Sen. Kamala Harris (D-CA) had solid debate performances. It’s what’s kept her in the running for a few months, but infrastructure matters. Staffing matters. And having an agenda and a message matter. All three were missing from Harris’ 2020 campaign and it led to the end of her presidential ambitions. No one really knew where she stood. By the Fall, the wheels from this shoddy operation quickly fell off the hinges. In December, The New York Times wrote about an operation that quickly devolved into chaos with warring factions. On top of that, the publication reported that Harris’ people are already worried that Tom Steyer, who is still running for president, could primary the senator in 2022. And yes, that jab by Rep. Tulsi Gabbard (D-HI), another 2020 candidate, on her record as a prosecutor—and Harris’ inadequate response—is what many point to as the moment that marked her quick decline in the 2020 race (via NYT):
...[E]ven to some Harris allies, her decline is more predictable than surprising. In one instance after another, Ms. Harris and her closest advisers made flawed decisions about which states to focus on, issues to emphasize and opponents to target, all the while refusing to make difficult personnel choices to impose order on an unwieldy campaign, according to more than 50 current and former campaign staff members and allies, most of whom spoke on condition of anonymity to disclose private conversations and assessments involving the candidate.
Many of her own advisers are now pointing a finger directly at Ms. Harris. In interviews several of them criticized her for going on the offensive against rivals, only to retreat, and for not firmly choosing a side in the party’s ideological feud between liberals and moderates. She also created an organization with a campaign chairwoman, Maya Harris, who goes unchallenged in part because she is Ms. Harris’s sister, and a manager, Mr. Rodriguez, who could not be replaced without likely triggering the resignations of the candidate’s consulting team. Even at this late date, aides said it’s unclear who’s in charge of the campaign.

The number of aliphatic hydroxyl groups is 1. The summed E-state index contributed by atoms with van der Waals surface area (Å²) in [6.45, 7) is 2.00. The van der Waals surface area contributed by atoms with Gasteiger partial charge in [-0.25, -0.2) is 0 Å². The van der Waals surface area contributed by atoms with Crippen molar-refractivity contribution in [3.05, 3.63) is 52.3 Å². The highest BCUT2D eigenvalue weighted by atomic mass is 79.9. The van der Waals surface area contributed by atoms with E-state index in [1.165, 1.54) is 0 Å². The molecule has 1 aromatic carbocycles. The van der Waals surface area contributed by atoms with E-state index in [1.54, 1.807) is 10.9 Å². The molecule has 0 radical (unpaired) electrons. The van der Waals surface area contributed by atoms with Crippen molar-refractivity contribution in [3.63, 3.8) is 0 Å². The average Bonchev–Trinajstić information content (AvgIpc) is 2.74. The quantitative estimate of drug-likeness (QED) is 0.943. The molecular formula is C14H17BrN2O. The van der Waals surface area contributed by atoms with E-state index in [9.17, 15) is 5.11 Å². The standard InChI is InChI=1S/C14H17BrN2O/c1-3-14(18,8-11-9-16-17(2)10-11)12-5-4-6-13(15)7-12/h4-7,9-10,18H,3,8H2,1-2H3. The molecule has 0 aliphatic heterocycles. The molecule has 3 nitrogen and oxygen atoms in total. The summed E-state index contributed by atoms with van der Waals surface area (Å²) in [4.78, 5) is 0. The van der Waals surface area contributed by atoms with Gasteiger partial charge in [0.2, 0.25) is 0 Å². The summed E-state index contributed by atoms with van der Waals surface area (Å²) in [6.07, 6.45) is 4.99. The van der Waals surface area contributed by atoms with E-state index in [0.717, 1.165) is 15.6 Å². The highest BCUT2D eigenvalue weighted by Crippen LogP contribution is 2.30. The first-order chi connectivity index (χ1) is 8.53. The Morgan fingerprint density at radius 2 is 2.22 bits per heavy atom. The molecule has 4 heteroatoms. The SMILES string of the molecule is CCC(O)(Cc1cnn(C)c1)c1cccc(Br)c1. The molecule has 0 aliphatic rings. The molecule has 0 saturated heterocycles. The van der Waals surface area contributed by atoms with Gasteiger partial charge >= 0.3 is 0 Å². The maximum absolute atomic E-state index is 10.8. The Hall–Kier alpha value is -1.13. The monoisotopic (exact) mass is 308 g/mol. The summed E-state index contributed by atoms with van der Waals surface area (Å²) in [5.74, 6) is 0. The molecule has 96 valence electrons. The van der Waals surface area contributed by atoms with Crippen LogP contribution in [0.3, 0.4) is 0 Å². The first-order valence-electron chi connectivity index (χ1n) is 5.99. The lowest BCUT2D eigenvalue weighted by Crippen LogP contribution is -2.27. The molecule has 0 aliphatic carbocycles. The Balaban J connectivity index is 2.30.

… her troubles go beyond staffing and strategy: Her financial predicament is dire. The campaign has not taken a poll or been able to afford TV advertising since September, and it has all but quit buying Facebook ads in the last two months. Her advisers, after months of resistance, have only now signaled their desire for a group of former aides to begin a super PAC to finance an independent political effort on her behalf.
To some Democrats who know Ms. Harris, her struggles indicate larger limitations.
“You can’t run the country if you can’t run your campaign,” said Gil Duran, a former aide to Ms. Harris and other California Democrats who’s now the editorial page editor of the Sacramento Bee.
From the start, the campaign structure seemed ripe for conflict. Ms. Harris divided her campaign between two coasts, basing her operation in Baltimore but retaining some key advisers in the Bay Area. She bifurcated the leadership between two decidedly different loyalists: her sister, the chair, and Mr. Rodriguez, a trusted lieutenant who had managed her 2016 Senate campaign. Mr. Rodriguez was a central figure at the San Francisco-based consulting firm, SCRB, that had helped direct Ms. Harris’s rise for a decade; all of the firm’s partners were lined up to advise the presidential race.
The two camps were soon competing, each stocked with people who shared a tight bond with Ms. Harris but who regarded each other with suspicion or worse.
Harris would drop out days after this Times piece was published. From this, no wonder why this bid imploded, but what about the voters. Well, it turns out a lot of black voters found Harris to be totally obnoxious from the start. The Washington Free Beacon clipped this exchange with South Carolina black voters, who thought the California liberal assumed way too much about this demographic. It’s a common criticism that Democrats have long taken the black vote for granted. Democrats only care about this bloc of voters during election years. And even Harris didn’t shake that feeling (via Free Beacon):
Black voters in South Carolina on Friday criticized Sen. Kamala Harris's (D., Calif.) now defunct presidential campaign, saying it assumed too much about the black vote and lacked "consistency."
"I found Kamala Harris abrasive from the beginning," one voter said on CNN’s New Day. "I thought that she assumed to have achieved the black vote, which when you assume which way my support should go, it shows that you have commodified my interest."
Another voter lacked confidence in Harris's leadership, insisting that "if you can't lead your campaign team, you may not be able to lead the country." Others criticized the broader assumption that black voters prefer black candidates—as one voter put it, "it's almost like you’re saying we don't have our own ideas and views, which we do, beyond race."
Not everyone can pull an Obama—a freshman senator making a cinderella run for the presidency and succeeding. Harris was way ahead of her skis in this contest.